Although there are variations the principal optical design of traditional infrared (IR) point detectors comprises incandescent broadband light sources, optical filters, a beamsplitter, and solid-state photodetectors.
The presented design is different, applying state-of-the-art MEMS (Micro Electro Mechanical System) technology for the optical filtering and the light source (emitter).
In this design, a proprietary Silicon MEMS chip disperses, focuses, and modulates the light transmitted through the detector’s measuring cell. More precisely, the chip switches at a frequency of 1 kHz between two optical states focusing either light where hydrocarbons do absorb or light at reference wavelengths onto the photodetector. The gas concentration is then calculated from the ratio of the light intensities reaching the photodetector in both states.
The micro-fabricated light emitting layer on a MEMS emitter is typically less than 10 µm thick. Compared to a “traditional” miniature filament incandescent lamp, a MEMS emitter of equivalent emitting area will have a greatly reduced mass. Thus it requires much less input energy in order to reach its operating temperature and will have significantly reduced sensitivity to shock and vibration.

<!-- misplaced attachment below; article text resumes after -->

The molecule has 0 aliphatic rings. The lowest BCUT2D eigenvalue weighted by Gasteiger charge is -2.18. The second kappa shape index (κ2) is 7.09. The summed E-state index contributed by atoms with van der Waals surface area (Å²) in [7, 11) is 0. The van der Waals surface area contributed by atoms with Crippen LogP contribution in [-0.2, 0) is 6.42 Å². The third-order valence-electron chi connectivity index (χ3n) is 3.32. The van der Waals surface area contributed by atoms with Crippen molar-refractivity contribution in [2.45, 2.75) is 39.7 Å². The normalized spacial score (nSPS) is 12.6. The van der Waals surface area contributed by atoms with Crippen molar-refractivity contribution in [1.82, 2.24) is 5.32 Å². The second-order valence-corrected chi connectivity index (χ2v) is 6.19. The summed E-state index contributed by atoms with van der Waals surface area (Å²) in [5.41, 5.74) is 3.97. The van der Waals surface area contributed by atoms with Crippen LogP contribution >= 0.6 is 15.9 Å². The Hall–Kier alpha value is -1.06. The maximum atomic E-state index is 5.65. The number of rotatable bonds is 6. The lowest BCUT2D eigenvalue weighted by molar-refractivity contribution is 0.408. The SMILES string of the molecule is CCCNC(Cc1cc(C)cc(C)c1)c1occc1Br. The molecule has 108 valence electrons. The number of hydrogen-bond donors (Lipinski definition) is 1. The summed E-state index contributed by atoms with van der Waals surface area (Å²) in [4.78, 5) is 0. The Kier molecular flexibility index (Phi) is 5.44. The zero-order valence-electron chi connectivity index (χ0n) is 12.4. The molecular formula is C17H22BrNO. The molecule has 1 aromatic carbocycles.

MEMS enables a very robust, simple optical design with a minimum number of components: One light source, mirror and window, MEMS chip, and one photodetector. Aging of light sources or solid-state photodetectors will therefore not affect the gas concentration calculation, simply because the same components are used for the gas and the reference measurement.
MEMS technology is also ideal for gas detection with extremely low power consumption. The technology was utilized to develop a battery-powered gas detector that communicates wireless. This detector is designed for harsh industrial environments with no zero and no span drift in a wide operating temperature range.
Christian Heinlein joined GasSecure – now part of Dräger – in 2013. In his position as product manager he contributed to developing the collateral, product training and technical support concepts for the first wireless gas detector for industrial applications.
From earlier positions, amongst other with NEO Monitors, he has extensive knowledge in the field of infrared gas detection using tunable diode laser and MEMS technology.
Christian Heinlein holds a master degree in electrical engineering from the Technical University Braunschweig and a PhD in electronics from the Norwegian University of Science and Technology.